Showing posts from May, 2018

1944 Scammell Pioneer

Another of the military vehicles housed in the hangar is the 1944 Scammell Pioneer. Originally a tank transporter artic, it was converted to recovery by the civilian owner. Power Plant: Gardiner 6LW Maximum speed 13 MPH Recovery versions have achieved 24MPH Steve drove this to the museum from his private collection of vehicles up the main coastal road. He pulled over whenever possible to let the stream of traffic behind him do more than 13MPH.


On Tuesday this week Steve and Sheila, the owners of the museum, became stars on the local BBC News, Spotlight, and also on BBC radio stations Devon and Cornwall. After a recorded interview in the morning on both radio stations, radio Devon conducted a live three way call between themselves, Sheila and Steve in the afternoon. Then on the local BBC Spotlight news they had a recorded interview as a part of a special places to go over the school holidays. Last night Steve put out an email saying that yesterday had been the busiest day ever since the museum had opened. Cars were being parked where cars had never even been before! At last the museum is getting the recognition it deserves and hopefully will go on giving people a fantastic experience of a museum that is run on love and passion, and of course Steve's unique character.

Fordson Standard Industrial Tractor

This Fordson Standard Industrial tractor was a lucky find for the museum. During WWII the tractor was stationed at RAF St Eval and used for pulling trailers loaded with bombs out to the aircraft. It is still in working order and a much treasured part of the military vehicle collection housed in the hangar. The RAF St Eval Fordson Standard Tractor. Maximum speed without trailer 20 MPH. It even has a crank handle to start it.

Sorry for the lack of posts.

Sorry for the lack of posts recently.  Sometimes things get very busy and something has  to give.  Everything is back to normal now.

Dog Friendly - Ozzy

Ozzy visited the museum today. He's a timid soul but loves his skull and crossbones bandana.

Animals At War

The last post that I did has had amazing viewing figures. You must all be animal lovers, Marley and Buddy did look great with their bandanas. We have a dedicated building to cover the massive input that animals have had in wars. From WWI and WWII up to the present day. Most people know about pigeons, dogs and horses as they are the ones normally associated with wartime. But there are many other animals that have played their part, if only as mascots who gave a little bit of home comfort. We do not glorify war, but wish to make a tribute to the animals that gave, and still give to us, the greatest loyalty, and when needed the ultimate sacrifice.  I think that possibly pigeons have saved the most lives during both world wars. In WWI they really were an essential form of communication with vast fields of pigeon coops on fields in France. In WWII they still had important roles, so much so that a pigeon parachute was designed to enable them to be dropped out of planes at a specific si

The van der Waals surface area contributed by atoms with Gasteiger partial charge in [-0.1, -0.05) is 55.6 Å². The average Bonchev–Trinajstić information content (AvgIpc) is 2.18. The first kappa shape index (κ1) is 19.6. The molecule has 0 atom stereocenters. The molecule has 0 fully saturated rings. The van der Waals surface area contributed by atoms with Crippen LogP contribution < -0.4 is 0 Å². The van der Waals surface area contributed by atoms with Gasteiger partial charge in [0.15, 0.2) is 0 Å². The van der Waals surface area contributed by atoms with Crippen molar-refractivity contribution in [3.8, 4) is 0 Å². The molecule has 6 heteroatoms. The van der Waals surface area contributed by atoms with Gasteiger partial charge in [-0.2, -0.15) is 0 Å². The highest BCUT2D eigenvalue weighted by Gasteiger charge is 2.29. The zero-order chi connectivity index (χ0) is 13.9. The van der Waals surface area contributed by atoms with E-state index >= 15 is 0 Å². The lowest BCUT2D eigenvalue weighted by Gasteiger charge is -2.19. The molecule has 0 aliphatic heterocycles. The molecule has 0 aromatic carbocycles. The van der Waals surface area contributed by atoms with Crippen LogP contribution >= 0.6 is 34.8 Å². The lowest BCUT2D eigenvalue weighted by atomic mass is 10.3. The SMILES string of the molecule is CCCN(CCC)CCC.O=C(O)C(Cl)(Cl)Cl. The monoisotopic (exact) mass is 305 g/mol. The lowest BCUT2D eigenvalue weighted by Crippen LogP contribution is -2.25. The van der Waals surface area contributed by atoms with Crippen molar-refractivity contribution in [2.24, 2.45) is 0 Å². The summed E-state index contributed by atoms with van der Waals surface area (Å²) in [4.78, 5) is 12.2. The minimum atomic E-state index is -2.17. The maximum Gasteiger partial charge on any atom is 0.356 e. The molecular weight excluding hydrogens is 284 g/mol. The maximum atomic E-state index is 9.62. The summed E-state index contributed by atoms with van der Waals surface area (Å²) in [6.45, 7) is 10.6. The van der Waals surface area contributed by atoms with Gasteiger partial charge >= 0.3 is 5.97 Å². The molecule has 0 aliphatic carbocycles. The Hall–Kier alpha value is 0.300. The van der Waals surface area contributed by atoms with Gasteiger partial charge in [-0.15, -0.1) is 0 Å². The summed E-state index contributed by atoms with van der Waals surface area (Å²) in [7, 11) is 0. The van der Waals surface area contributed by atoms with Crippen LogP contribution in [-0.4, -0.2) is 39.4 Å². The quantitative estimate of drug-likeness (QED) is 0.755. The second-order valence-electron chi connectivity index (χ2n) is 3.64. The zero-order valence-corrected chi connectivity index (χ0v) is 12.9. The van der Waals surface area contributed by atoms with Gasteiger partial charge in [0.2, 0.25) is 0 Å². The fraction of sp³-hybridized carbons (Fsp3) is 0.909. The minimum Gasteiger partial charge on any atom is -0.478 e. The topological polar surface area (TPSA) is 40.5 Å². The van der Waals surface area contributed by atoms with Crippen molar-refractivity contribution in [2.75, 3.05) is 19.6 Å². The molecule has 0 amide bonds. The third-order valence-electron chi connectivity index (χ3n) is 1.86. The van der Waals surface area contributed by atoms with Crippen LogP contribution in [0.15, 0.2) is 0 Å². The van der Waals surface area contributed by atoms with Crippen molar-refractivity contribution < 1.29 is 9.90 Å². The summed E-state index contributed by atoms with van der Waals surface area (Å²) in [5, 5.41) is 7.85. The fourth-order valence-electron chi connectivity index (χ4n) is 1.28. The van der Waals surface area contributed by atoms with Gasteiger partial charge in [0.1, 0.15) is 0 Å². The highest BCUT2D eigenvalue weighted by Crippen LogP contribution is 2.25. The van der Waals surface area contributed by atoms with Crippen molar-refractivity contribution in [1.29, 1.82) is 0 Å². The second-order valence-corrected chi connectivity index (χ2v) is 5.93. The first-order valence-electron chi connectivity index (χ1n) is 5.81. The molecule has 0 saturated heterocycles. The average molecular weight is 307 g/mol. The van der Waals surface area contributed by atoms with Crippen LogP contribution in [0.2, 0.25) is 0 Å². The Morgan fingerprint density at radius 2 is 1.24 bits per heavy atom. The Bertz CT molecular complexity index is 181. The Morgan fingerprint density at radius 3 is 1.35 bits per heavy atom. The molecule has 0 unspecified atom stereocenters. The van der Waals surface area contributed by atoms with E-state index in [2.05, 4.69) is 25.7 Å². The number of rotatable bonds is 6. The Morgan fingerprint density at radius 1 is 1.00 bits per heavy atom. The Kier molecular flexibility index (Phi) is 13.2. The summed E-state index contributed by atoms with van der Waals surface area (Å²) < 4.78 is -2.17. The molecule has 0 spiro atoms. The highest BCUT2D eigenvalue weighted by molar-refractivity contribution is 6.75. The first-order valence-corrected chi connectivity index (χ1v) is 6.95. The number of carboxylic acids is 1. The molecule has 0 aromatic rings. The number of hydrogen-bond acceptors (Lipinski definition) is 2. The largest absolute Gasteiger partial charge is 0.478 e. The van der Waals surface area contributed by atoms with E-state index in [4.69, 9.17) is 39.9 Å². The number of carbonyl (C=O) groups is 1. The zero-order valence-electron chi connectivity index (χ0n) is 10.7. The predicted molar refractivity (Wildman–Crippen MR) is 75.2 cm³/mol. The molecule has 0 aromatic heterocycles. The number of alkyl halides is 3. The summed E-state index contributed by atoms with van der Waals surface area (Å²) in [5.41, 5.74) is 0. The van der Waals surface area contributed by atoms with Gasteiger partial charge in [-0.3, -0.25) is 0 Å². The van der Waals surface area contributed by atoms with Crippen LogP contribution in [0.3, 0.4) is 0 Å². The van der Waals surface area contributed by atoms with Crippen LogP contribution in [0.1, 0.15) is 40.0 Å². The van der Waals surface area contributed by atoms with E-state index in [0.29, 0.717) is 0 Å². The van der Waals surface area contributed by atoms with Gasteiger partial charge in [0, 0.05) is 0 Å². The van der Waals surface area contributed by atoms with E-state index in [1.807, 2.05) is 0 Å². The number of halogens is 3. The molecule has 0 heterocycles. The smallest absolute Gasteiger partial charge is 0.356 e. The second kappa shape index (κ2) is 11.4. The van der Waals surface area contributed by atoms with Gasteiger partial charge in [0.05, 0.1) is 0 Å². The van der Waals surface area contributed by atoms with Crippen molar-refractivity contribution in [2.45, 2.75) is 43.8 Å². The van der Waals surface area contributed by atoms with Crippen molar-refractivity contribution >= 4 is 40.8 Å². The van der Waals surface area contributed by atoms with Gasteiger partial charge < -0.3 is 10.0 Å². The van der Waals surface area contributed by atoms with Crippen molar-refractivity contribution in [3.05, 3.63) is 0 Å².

Yesterday was a grey, cold and windy day at the museum. However, we had visits from people brave enough to put up with the cold. Amongst them were two couples with their beautiful rescue dogs, Marley and Buddy. Marley is an 11 year old Dalmatian who really doesn't look his age and was rescued by a lovely couple from St Albans. Marley chose a black and white bandana that represents the Cornish flag. Buddy is a gorgeous 2 year old black Labrador who had been rescued from a home where he hadn't been taken for walks.He now has a loving home where he gets many walks. Buddy settled for a bandana with boats on it as he was at the seaside. They both happily posed for photos. Remember that we are totally dog friendly and always have a doggy biscuit jar in the guard room with a treat for your canine friend. Marley Buddy

The Officer's Recreation Room

Building number 11 is on the site of an original Nissen hut. The first half of this building is given over to a variety of displays and exhibits from jungle warfare to maps of the D-Day landings. As you go through number 11 you'll come to some double doors. Open them and you'll see the Officer's Recreation Room, recreated to how it would have been. At the far end of the room there is a red brick fireplace. This was the only piece of the original building left having been buried by "farmyard" waste for years. All the mannequins have been dressed in uniforms and clothes in the style  of that era. The furniture, crockery, cutlery etc is all genuine military issue and has been collected over the years. Every winter everything is cleaned and the mannequins stored in a heated room to avoid the cold and damp of a winter on the moor. It's one of the most popular rooms at the museum, and it's nice to think that amongst all the horrors of war there were a fe